Each state has their own stance on poker. In one state it might be OK to play poker in a casino, but not online. In another it might be OK to play poker in a casino, but not at home or online. And in other states it’s OK to play poker whenever you want, however you want.
The lack of consistency from one state to the next makes it confusing to know what’s OK and what’s not. That forces you to find and read your state laws, which are full of jargon and lawyer speak. This only makes understanding the laws in your state more confusing.
So what we’ve done to help is create individual state guides. We researched each state’s laws and wrote them up in an easy to read and understand format. Our main focus in each guide was the legality of poker in the state, what forms of poker are allowed (live, home, online, etc) and the consequence of being caught if one form was illegal. Take a look through each guide to find out the details about your particulate state.
Note: We’re not lawyers and laws change all the time. Use our guides for informational purposes only. Always consult with your local law enforcement, lawyers, law makers, etc before participating in any poker games.
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State Poker Guides
Miscellaneous Articles Related To US Poker Legality
US Poker Legalities
Movies like Rounders opened the country’s eyes to the fascinating game of No Limit Texas Hold’em and many players in the US ventured to play poker online for real money. After Chris Moneymaker’s dramatic win in the 2003 World Series of Poker Main Event, online poker exploded in popularity and it was like there was never going to be any kind of letup.
But then two incidents occurred in the United States which shook up the online poker industry and caused many US-facing sites to exit the market. Let’s take a look at the biggest issues facing the industry.
The UIGEA and Black Friday incidents that both occurred in the last decade are without a doubt the biggest problems with the current American online poker landscape, and the reason why it can be so difficult to deposit on online poker sites if you reside in the US.
Both events had a huge impact on the American online poker market and made many avid poker players question the legality of online poker. As a result, many players decided to move abroad to countries like Canada in order to keep playing on the top poker sites.
The premise of the Unlawful Internet Gambling Enforcement Act of 2006 (UIGEA) act that was passed back in 2006 was to prohibit banks and other financial institutions from allowing Americans to transfer funds to and from unlawful gambling websites. That’s all there was to the bill, there was nothing in the bill that stopped people from playing online poker games for real money.
Then just a few years ago, the Black Friday online poker fiasco took place, when three of the biggest online poker sites accepting players in the US at the time, PokerStars, Full Tilt and Absolute Poker, were shut down and closed their doors to American players overnight.
The founders of these companies were indicted by the U.S. Department of Justice on charges of bank fraud, money laundering and illegal gambling relating to the Unlawful Internet Gambling Enforcement Act of 2006 and the Illegal Gambling Business Act of 1955. What they had done was create fake businesses so that banks and other financial institutions would process their transactions. So, the DOJ stepped in to enforce the UIGEA rules and regulations.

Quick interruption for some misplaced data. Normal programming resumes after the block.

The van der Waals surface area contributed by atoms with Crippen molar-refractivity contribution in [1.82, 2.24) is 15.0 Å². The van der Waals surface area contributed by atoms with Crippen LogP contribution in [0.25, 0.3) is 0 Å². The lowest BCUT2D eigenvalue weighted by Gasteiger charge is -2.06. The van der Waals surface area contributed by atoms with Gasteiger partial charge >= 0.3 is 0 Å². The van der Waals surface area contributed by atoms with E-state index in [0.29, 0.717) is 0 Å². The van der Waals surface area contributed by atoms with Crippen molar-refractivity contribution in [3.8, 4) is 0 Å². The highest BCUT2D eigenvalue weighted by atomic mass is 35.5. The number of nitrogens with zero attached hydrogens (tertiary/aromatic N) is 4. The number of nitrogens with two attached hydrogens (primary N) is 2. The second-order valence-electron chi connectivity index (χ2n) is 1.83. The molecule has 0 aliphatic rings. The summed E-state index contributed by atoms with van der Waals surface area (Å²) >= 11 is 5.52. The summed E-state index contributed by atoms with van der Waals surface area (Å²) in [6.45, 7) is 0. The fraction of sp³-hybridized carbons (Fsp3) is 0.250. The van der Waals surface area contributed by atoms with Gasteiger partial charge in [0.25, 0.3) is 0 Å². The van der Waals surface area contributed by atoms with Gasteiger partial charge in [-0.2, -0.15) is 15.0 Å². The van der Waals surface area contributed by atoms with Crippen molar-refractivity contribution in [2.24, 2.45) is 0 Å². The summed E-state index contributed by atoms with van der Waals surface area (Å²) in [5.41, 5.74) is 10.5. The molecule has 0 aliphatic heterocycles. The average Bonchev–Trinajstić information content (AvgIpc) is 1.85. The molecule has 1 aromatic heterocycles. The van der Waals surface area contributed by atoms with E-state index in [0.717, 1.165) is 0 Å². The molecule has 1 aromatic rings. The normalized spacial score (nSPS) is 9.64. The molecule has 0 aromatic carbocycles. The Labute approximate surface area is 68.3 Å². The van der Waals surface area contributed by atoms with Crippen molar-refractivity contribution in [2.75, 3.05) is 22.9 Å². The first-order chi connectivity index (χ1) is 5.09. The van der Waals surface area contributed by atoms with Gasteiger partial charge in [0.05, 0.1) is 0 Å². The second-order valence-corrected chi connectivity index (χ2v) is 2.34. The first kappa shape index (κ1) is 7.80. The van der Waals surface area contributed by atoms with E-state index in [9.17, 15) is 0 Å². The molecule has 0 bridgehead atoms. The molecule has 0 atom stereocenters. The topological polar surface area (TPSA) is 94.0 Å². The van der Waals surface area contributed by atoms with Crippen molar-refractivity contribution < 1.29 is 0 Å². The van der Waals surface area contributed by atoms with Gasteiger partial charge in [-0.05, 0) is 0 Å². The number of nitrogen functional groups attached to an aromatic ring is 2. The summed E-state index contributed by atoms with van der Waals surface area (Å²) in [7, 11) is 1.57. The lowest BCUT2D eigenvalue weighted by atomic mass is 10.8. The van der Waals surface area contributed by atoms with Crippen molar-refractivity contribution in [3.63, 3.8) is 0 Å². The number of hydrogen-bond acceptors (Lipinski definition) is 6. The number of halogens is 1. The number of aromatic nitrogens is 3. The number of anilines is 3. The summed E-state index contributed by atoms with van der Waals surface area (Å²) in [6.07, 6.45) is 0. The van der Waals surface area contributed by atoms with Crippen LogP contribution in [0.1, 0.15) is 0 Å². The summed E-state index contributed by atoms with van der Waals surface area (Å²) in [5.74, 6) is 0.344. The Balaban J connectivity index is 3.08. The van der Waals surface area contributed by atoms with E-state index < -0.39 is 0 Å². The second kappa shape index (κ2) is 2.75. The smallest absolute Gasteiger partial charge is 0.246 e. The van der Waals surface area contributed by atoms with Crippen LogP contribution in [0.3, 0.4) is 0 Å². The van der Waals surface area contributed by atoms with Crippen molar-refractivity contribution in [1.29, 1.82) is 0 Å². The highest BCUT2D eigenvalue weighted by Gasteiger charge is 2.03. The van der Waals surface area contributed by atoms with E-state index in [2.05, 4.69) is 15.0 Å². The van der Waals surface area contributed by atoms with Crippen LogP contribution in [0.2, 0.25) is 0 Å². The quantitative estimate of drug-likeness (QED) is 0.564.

As you can see, this is all about the government trying to stop the flow of money to and from gambling websites, and from a player’s perspective, actually has nothing to do with the legality of playing online poker. The government doesn’t care that people play poker online, evidenced by the fact that US online poker players that were affected by Black Friday got access back to their funds.
It is likely the powers that be wanted to pave the way for regulation of internet gambling, which is still very much in its infancy. Following the Black Friday fiasco in 2011, online poker had been regulated in several US states, including Nevada, New Jersey and Delaware, and it’s likely that more and more states will follow likely through interstate agreements that will allow different states to share player pools.
It is still some time away before every state in the United States offers legal and regulated online poker, so as it stands right now, players that decided to stay in the country to get their online poker fix have a choice between both regulated and non-regulated sites, depending on where they live.
Since the UIGEA and Black Friday, the online poker sites that decided to continue to operate in the United States have struggled to regain the kind of momentum gained prior to both events taking place, but there are still some decent options out there that have good traffic and are worth playing on (albeit a fairly limited number of options), but compared to sites pre-Black Friday they have much smaller player pools.
Some players have moved on to fantasy sports or live poker to still their poker fix, but there will always be some players who prefer playing poker online due to its obvious advantages. So why hasn’t more online poker sites like PartyPoker and 888Poker made the decision to stay in the US?
Well, they gambled on the fact that online poker would become regulated in the US again (which it turns out was the case), and didn’t want to risk hurting their chances of being allowed to continue to operate in a regulated market. Furthermore, they were publicly traded companies and wanted to do the right thing by their shareholders. Also some states prohibit online poker, so it’s necessary for operators to geo-target and exclude certain players from playing on their site, adding weight to the decision.